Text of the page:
Nowadays, the internet savvy among us (which includes just about everyone) rarely do anything without looking at reviews online. With so much information at our fingertips, it seems silly spending money on goods or services without vetting them through somewhere like Yelp, Google, Amazon or the like. This review process has also become integral for businesses as well – for better and for worse – which has led some establishments to include non-disparagement clauses, also known as “gag clauses,” in their contracts, attempting to prevent customers from leaving negative reviews online.
Yesterday, the federal government took its latest step towards trying to outlaw such anti-review clauses, with the House voting to pass the Consumer Review Fairness Act. If passed by the Senate and signed by the President, the law would void current non-disparagement clauses as well as prevent new ones in the future.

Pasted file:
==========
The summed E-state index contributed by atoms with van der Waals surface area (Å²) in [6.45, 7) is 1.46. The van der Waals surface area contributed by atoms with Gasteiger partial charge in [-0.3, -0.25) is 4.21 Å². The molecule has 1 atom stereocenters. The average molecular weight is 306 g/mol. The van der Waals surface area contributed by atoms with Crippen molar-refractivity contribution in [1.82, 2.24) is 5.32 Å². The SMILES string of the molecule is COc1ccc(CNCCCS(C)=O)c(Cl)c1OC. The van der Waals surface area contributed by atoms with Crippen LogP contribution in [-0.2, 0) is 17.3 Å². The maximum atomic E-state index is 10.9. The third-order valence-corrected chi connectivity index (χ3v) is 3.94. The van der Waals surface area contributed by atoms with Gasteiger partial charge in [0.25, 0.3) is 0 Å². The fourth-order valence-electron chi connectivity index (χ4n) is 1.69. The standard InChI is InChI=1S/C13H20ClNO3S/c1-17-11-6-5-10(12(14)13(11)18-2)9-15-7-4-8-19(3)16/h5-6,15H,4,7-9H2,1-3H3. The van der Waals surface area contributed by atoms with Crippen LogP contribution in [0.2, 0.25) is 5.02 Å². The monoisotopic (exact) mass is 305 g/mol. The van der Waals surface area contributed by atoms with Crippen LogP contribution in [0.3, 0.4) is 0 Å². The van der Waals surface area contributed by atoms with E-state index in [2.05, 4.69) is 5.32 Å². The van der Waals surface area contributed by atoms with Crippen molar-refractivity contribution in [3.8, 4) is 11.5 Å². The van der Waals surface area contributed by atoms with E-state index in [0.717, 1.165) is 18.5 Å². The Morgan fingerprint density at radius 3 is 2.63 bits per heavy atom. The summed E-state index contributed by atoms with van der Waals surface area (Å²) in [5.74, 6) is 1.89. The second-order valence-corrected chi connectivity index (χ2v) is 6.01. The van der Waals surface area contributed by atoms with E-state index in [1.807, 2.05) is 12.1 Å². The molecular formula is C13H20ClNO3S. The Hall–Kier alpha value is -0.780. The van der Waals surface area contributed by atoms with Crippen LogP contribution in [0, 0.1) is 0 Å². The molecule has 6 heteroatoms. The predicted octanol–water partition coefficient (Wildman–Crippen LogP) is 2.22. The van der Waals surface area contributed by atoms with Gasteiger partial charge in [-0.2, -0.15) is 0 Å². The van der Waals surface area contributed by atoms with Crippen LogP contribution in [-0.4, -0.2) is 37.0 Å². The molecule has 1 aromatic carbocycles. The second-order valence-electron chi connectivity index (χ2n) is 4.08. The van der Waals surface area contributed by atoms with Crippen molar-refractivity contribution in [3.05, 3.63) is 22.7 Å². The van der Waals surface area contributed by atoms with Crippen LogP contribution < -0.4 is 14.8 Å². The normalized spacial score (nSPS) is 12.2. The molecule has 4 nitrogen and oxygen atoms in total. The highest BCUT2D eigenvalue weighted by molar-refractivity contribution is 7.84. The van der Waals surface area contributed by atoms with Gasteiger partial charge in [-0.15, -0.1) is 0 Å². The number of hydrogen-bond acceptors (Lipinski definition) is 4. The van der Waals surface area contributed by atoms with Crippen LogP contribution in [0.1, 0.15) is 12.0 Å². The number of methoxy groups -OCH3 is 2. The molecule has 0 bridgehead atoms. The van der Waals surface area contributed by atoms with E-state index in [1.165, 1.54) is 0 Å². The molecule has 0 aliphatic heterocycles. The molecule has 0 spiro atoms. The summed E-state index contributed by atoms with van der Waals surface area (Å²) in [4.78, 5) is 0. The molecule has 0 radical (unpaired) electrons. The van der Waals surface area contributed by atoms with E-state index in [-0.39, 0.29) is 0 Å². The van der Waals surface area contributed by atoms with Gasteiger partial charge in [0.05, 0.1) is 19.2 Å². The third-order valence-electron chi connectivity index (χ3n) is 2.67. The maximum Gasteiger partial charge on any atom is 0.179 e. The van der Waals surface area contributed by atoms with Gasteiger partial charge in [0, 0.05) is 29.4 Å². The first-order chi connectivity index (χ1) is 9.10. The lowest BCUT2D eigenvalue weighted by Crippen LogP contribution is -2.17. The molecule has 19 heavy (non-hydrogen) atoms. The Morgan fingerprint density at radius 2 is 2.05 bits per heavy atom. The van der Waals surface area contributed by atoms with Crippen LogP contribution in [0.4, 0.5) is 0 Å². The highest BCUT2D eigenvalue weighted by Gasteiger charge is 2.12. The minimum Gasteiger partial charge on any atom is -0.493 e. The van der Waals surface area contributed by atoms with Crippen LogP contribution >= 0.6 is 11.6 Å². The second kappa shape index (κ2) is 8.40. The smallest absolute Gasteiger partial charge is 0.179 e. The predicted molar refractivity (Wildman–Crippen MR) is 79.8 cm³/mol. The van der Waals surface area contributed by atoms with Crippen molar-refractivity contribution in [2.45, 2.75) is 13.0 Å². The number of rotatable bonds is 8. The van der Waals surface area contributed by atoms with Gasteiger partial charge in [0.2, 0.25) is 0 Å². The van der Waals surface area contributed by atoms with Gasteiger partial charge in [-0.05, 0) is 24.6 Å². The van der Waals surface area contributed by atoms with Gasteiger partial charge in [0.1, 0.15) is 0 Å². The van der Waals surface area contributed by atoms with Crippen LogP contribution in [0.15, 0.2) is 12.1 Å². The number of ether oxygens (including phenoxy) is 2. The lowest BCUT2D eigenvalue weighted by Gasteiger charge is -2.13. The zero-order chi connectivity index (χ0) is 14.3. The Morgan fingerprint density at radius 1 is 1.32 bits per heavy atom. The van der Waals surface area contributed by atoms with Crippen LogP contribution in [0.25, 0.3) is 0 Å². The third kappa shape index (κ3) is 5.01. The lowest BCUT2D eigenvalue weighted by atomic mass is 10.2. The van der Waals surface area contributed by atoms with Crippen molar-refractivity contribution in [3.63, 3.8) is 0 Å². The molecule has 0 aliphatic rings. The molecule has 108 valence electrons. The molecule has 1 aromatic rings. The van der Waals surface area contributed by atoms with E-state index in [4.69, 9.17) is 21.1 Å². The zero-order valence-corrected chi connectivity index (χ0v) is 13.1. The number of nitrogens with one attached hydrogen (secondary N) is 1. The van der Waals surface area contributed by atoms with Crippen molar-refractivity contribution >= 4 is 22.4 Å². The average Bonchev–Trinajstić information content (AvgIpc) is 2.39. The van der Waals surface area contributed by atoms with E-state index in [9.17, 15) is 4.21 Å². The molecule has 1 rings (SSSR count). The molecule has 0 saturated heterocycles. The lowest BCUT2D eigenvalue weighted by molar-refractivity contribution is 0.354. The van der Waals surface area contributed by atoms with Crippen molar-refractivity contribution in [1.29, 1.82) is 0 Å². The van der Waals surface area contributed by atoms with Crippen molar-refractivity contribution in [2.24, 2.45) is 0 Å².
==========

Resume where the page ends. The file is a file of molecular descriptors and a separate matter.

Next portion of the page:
Granted, from a food perspective, gag clauses aren’t really much of an issue in the restaurant world. If upon entering an eatery, you were asked to sign a contract promising not to write any negative reviews about your experience, you’d probably go to another restaurant. Still, as New Jersey Representative Leonard Lance, one of the bill’s sponsors, explained, this legislation is about the right of people to review their experiences in general.
“This bill is about protecting consumers posting honest feedback online,” Lance was quoted as saying by Consumerist. “Online reviews and ratings are critical in the 21st Century and consumers should be able to post, comment and tweet their honest and accurate feedback without fear of retribution. Too many companies are burying non-disparagement clauses in fine print and going after consumers when they post negative feedback online. That needs to stop.”
Similar legislation, called the Consumer Review Freedom Act, was passed by the Senate last year, meaning this new act is likely to find its way to the President’s desk. Assuming the bill is signed, it will finally be open season on everything you hate. Just remember to be truthful – at least until we can convince Congress to pass some sort of “Consumer Libel Freedom Act.” Then we can really go to town!